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‘MBSB-MIDF merger to be completed by 1Q2023’

MALAYSIA Building Society Bhd (MBSB)’s planned acquisition of Malaysian Industrial Development Finance Bhd (MIDF) is anticipated to be completed by the first quarter of next year, possibly as early as February, sources say.

“That’s the target,” a source familiar with the matter tells The Edge. “Based on the expected timelines, [the parties] hope to get Bank Negara Malaysia’s approval for the deal before the end of this year, after which the next course of action would be for MBSB to hold an EGM (extraordinary general meeting) to get shareholder approval. Everything should be wrapped up by the first quarter of 2023.

“Then, comes [months of merger] integration work. MBSB and MIDF should be run as one entity by 2024.”

As for who will lead the merged entity, the source says MBSB’s board is carrying out “a process for CEO selection”. The choice is expected to lie with MBSB, given that it is the acquirer and by far the bigger of the two entities.

MBSB, which is 65.87%-owned by the Employees Provident Fund (EPF), is led by CEO Datuk Nor Azam M Taib, who is said to be a key contender. Nor Azam, 55, was confirmed as MBSB’s CEO on July 1 after having served in an acting capacity since August 2021, following the demise of the previous CEO.

Meanwhile, MIDF, which is wholly owned by Permodalan Nasional Bhd (PNB), is led by group managing director Datuk Charon Wardini Mokhzani, whose previous banking experience includes being CEO of CIMB Investment Bank Bhd.

Main Market-listed MBSB announced in a stock exchange filing on Oct 21 that it had made an application to Bank Negara Malaysia seeking approval for its acquisition of MIDF from PNB to form a universal Islamic banking group.

MBSB has not provided details of the proposed merger, but it is widely known that it will be effected entirely via a share swap. Market talk has it that the deal values MIDF — a development financial institution — at less than one time book value. Bloomberg data shows MBSB itself is trading at 0.49 times PBV (price-to-book value).

Sources say the EPF is expected to emerge as the single-largest shareholder in the merged entity. PNB is expected to hold a stake of less than 20%, according to one source.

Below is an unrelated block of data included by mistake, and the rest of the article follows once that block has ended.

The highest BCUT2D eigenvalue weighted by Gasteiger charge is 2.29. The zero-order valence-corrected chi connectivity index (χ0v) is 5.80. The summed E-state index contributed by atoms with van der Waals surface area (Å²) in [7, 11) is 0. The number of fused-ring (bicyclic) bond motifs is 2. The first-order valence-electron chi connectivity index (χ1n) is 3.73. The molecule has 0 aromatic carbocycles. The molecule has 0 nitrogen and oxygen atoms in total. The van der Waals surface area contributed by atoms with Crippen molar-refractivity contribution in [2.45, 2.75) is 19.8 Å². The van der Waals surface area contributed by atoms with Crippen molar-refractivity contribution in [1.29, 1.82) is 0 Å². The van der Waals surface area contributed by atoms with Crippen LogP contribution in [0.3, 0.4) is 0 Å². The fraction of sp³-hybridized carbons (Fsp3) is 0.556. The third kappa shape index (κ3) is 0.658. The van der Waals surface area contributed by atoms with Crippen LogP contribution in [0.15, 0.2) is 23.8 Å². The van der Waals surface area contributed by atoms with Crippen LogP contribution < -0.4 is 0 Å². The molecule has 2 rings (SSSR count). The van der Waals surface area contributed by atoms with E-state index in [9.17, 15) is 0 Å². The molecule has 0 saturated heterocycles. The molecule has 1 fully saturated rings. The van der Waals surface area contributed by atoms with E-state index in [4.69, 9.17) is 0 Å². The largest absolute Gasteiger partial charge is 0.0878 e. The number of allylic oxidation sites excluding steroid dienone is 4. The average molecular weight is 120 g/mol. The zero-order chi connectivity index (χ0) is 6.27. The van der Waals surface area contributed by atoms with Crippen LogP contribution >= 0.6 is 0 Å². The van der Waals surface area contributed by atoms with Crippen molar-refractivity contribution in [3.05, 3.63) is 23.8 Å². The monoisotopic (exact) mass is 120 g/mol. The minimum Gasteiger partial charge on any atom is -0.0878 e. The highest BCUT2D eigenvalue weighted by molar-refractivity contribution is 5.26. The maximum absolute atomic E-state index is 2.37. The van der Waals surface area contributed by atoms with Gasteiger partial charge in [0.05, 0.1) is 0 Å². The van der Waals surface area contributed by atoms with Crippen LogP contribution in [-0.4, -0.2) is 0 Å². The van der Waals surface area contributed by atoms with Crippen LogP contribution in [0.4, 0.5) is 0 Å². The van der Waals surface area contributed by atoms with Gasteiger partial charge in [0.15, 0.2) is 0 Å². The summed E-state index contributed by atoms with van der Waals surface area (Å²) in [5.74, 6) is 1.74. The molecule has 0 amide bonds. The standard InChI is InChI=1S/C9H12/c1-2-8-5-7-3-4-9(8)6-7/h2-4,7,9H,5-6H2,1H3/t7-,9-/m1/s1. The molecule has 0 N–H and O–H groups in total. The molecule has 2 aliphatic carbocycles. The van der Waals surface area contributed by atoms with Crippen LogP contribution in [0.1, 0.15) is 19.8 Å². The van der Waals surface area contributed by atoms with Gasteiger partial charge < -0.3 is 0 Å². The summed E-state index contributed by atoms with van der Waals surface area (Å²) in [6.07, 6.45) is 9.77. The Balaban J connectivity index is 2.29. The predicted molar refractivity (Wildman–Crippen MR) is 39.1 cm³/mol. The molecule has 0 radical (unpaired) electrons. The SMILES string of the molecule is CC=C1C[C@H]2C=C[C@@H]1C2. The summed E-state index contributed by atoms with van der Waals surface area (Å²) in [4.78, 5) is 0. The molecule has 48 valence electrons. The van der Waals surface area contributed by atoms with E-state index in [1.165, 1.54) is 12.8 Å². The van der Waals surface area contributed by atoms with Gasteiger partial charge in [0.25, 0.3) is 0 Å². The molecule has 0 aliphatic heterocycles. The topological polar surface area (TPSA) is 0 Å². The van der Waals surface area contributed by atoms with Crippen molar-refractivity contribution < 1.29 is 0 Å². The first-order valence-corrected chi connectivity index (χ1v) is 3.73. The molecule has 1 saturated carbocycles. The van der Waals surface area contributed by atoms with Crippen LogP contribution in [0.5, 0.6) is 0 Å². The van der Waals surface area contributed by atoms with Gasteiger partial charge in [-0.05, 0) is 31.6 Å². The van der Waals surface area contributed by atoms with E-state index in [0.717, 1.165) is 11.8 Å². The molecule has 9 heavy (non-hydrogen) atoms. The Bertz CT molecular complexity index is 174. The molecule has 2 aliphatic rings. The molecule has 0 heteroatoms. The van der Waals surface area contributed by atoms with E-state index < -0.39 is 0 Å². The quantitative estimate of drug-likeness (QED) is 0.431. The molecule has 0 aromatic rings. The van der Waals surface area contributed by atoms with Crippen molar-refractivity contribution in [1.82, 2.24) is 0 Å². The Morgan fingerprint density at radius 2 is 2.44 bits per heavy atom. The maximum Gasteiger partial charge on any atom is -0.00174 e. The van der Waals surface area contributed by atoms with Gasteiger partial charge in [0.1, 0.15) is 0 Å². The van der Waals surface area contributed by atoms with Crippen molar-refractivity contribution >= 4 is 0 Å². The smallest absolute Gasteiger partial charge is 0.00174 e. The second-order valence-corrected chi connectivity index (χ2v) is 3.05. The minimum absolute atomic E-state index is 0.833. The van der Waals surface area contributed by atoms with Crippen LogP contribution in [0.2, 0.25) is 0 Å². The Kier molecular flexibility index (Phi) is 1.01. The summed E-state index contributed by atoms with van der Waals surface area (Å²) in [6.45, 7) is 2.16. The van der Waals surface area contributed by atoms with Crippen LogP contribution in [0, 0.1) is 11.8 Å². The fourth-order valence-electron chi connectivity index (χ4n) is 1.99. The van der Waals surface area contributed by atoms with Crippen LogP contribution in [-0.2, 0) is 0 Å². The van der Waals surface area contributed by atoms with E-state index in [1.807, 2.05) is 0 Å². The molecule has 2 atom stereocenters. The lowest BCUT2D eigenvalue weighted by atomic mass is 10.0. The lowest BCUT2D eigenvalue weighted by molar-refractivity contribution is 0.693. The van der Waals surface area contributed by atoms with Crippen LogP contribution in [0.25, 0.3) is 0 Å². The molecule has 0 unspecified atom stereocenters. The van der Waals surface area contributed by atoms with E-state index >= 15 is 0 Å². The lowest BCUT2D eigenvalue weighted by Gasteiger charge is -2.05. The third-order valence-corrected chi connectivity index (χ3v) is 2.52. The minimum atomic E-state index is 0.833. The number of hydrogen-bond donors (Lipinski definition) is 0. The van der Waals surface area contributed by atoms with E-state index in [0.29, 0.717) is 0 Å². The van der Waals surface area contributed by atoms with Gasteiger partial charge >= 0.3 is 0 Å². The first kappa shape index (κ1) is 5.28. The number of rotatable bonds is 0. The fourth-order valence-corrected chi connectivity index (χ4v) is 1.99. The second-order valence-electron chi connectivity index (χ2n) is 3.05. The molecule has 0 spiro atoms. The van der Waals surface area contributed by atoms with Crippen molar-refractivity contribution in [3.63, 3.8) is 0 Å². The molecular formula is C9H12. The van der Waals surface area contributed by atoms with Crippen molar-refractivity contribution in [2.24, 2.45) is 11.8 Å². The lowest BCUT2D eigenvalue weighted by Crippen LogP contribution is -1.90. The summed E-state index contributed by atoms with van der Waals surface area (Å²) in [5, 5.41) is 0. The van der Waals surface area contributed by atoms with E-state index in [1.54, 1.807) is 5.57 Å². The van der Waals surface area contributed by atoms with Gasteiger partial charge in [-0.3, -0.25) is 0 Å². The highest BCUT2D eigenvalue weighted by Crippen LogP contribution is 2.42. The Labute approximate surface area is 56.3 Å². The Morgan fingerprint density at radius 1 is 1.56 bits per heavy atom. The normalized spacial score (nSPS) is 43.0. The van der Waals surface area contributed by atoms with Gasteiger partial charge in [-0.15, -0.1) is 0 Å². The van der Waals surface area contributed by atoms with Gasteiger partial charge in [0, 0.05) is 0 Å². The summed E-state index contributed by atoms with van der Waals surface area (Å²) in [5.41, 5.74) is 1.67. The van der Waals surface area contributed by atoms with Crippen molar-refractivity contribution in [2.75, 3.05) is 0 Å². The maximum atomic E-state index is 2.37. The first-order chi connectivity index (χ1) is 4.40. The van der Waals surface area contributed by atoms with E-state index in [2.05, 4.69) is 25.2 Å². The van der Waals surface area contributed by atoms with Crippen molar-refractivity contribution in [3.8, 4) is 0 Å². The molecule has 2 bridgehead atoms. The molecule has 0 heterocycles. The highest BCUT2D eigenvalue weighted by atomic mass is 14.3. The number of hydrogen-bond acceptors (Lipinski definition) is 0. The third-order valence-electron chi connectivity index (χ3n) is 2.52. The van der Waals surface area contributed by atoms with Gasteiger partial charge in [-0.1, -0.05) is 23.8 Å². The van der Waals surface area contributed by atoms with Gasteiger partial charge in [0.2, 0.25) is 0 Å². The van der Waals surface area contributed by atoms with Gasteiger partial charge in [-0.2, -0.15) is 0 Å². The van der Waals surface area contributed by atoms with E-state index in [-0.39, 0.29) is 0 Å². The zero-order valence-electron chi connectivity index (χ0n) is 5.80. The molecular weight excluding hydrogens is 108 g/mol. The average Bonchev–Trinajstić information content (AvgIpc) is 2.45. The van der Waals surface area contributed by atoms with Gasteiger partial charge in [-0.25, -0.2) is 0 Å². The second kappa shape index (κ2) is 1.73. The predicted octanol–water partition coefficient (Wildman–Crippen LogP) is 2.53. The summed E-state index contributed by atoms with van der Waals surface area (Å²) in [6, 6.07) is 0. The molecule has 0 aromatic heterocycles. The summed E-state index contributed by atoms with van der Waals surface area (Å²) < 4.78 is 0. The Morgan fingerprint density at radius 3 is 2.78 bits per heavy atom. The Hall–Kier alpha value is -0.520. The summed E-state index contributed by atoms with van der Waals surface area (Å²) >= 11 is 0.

Staff layoffs are “definitely not on the cards”, says another, given that the merger of the lenders would be complementary from a business standpoint.

MBSB is mainly a consumer banking business, whereas MIDF has investment banking and asset management businesses — which MBSB does not — and lends mainly to small and medium enterprises.

“There’s a lot more cross-selling that they [MBSB] can leverage as an Islamic universal banking group. At the moment, without a full suite of offerings, it’s tough for them to compete with even the smallest banking group,” the source points out.

MBSB, in a press statement on Oct 21, says the universal Islamic banking group is envisaged to offer a wider range of financial solutions to a broader range of customers.

To be clear, all banks licensed under Malaysia’s Islamic Financial Services Act 2013 are considered universal Islamic banks, according to industry sources. “However, not all engage in the full suite of services,” one tells The Edge.

As at end-June, MBSB’s asset size stood at RM50.85 billion, while MIDF’s was RM8.53 billion. The merger would solidify MBSB’s position as the nation’s second-largest stand-alone Islamic bank by assets, behind Bank Islam Malaysia Bhd, whose assets totalled RM83.03 billion as at June 30.

As for MIDF, the merger would enable it to clinch an Islamic banking licence and widen its business scope.

Meanwhile, sources say the EPF-owned MBSB is unlikely to move the merged entity into the PNB-owned Menara Merdeka 118, the world’s second-tallest building. This is because MBSB already has  a brand new 26-storey head office (MBSB Tower) in PJ Sentral, Petaling Jaya on top of its old Wisma MBSB building in Damansara Heights, Kuala Lumpur, both of which it owns.

It is understood that MIDF has given only a “soft commitment” to PNB to take up space in the upcoming Merdeka 118, says one source.

MBSB reported a net profit of RM142.3 million for the second quarter of the financial year ending Dec 31, 2022, down 64.7% from RM403.4 million in the same quarter a year ago, owing to higher operating expenses and net impairment allowance. Revenue declined slightly to RM656.27 million from RM664.94 million.

For the first six months of FY2022, net profit fell 57% year on year to RM200.5 million, while revenue dropped to RM1.32 billion from RM1.35 billion.

As for MIDF, its 2QFY2022 net profit fell 42.9% y-o-y to RM10.67 million as operating revenue dipped to RM98 million from RM99 million. Its 1HFY2022 net profit grew 2.7% y-o-y to RM26.9 million, while revenue slipped to RM188.4 million from RM188.8 million.

MBSB’s share price, which has gained 8.4% so far this year, closed at 58 sen on Nov 4, giving the company a market capitalisation of RM4.16 billion.  


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